Saturday, July 25, 2009

Why Black and Latino Parents Need To Be Leery of Charter Schools

Charter Schools Can’t Save The Black and Latino Communities

by Pam Garrison
Special to Ed Notes

The black community and the Latino community both have to be very careful when it comes to charter schools: Charter schools, instead of bringing positive change to a community, eventually divide and conquer that very same community (See the article I wrote on P.S. 160 in Co-op City and The Equality Charter School).

Moreover, charter schools exploit the house slave/field slave, crabs in a barrel, Post Traumatic Slavery Syndrome issues (see the work of Dr. Joy Degruy Leary) within the black community. In other words, charter schools tend to create a dynamic in which a black family or a Latino family will only focus upon the education and educational needs of their own child(ren) at the complete and total expense of the education and educational needs of the rest of the children in their respective communities.

Now I know that some may say that concerned, committed, and active parents shouldn’t have to be concerned with “other people’s children”. However, this just isn’t the case because no one’s child grows up in a vacuum, completely and totally isolated from other children. Therefore, since your child(ren) can’t grow up in this world without being around other children, those of you who are parents have to have a healthy concern and care for all of the “other people’s children” because what happens to “other people’s children” has a direct bearing upon your child(ren).

More importantly, neither the black community nor the Latino community has arrived at a time when they can afford to simply not care about the other members of their respective communities. After all, President Obama even said in his July 16th speech to the NAACP, at their 100th Anniversary Convention, that there is still a lot of work that needs to be done to help black and Latino children to achieve academically. Moreover, Obama talked about how the U.S.A. would not be able to maintain its status as a world power and as a top producer of college graduates if the black and Latino communities, as well as America as a nation, didn’t do something to help black and Latino youth achieve academic success.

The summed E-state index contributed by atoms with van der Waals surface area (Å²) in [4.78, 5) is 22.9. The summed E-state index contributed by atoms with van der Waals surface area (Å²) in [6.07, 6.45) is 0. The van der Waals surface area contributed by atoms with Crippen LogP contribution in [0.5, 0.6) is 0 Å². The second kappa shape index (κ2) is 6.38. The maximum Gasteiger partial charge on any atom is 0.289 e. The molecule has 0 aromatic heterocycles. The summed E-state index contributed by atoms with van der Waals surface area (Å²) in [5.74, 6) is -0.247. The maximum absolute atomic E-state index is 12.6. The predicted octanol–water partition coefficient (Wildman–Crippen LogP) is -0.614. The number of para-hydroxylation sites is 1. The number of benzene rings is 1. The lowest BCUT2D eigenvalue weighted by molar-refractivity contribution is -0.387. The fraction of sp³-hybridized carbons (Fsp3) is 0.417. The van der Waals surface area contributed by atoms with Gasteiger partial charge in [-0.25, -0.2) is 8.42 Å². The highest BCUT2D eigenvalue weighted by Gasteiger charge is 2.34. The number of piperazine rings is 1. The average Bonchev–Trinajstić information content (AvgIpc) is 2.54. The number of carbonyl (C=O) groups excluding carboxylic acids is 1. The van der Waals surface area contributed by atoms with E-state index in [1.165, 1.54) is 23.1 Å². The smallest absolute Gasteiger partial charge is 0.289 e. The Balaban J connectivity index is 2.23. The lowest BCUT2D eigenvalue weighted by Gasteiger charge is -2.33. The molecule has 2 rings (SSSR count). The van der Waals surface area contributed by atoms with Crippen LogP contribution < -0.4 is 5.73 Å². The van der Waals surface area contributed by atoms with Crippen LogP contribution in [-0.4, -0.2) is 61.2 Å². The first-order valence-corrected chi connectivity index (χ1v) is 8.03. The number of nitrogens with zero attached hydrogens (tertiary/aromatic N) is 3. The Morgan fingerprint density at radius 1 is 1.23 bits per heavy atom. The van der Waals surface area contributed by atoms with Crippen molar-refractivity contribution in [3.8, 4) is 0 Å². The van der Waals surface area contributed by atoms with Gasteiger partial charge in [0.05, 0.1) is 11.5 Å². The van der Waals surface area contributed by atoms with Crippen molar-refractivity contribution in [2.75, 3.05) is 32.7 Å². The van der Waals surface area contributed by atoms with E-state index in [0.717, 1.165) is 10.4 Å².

In conclusion, charter schools with their lottery admission systems and creaming/skimming off the top of the local public schools’ population tactics can’t be a panacea or an all-encompassing cure for either the black community or the Latino community.

And yes, it still takes a village to raise a child. So that means that all black and Latino parents have to, while they are advocating educationally for their own children, advocate and support Cookie’s children, Luz’s children, Nadine’s children, and Julissa’s children as well.

The black community and the Latino community can’t afford to do anything less.

Pam Garrison teaches in NYC and is a member of the Grassroots Education Movement

2 comments:

  1. I recently had a conversation with a friend ( teacher) who works at a charter. She is doing the intake. This means a group of teachers go to the house of the "choosen" few to read them the "riot" act on expectations for behavior and for academics. She said that several of the parents lied about their child having an IEP to get their foot in the door. Once in, the school is unable to provide the services mandated on the IEP. I asked if the school would then "kick" the kids out. She said they weren't allowed to do that , but they would then send the "troops" back into the home to convince the parents that their child was in the wrong setting. In this sense I smell segregation, and it leaves a bad taste in my mouth.

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  2. Instead of blaming charter or public schools for the inequality, how about looking at home. I see disaffected parent with no care or influence of their childrens' educations. In their view, it's the job of the schools and teachers.

    If there is such a disparity, why are Asian students excelling at a monumental rate over black and Latino students in the SAME SCHOOL ??? It all begins at home. Point your finger at the charter schools, the public schools ... or whatever. The buck stops at home.

    If parents don't take an active part in their child's education ... don't expect too much from the schools. You get what you put in.

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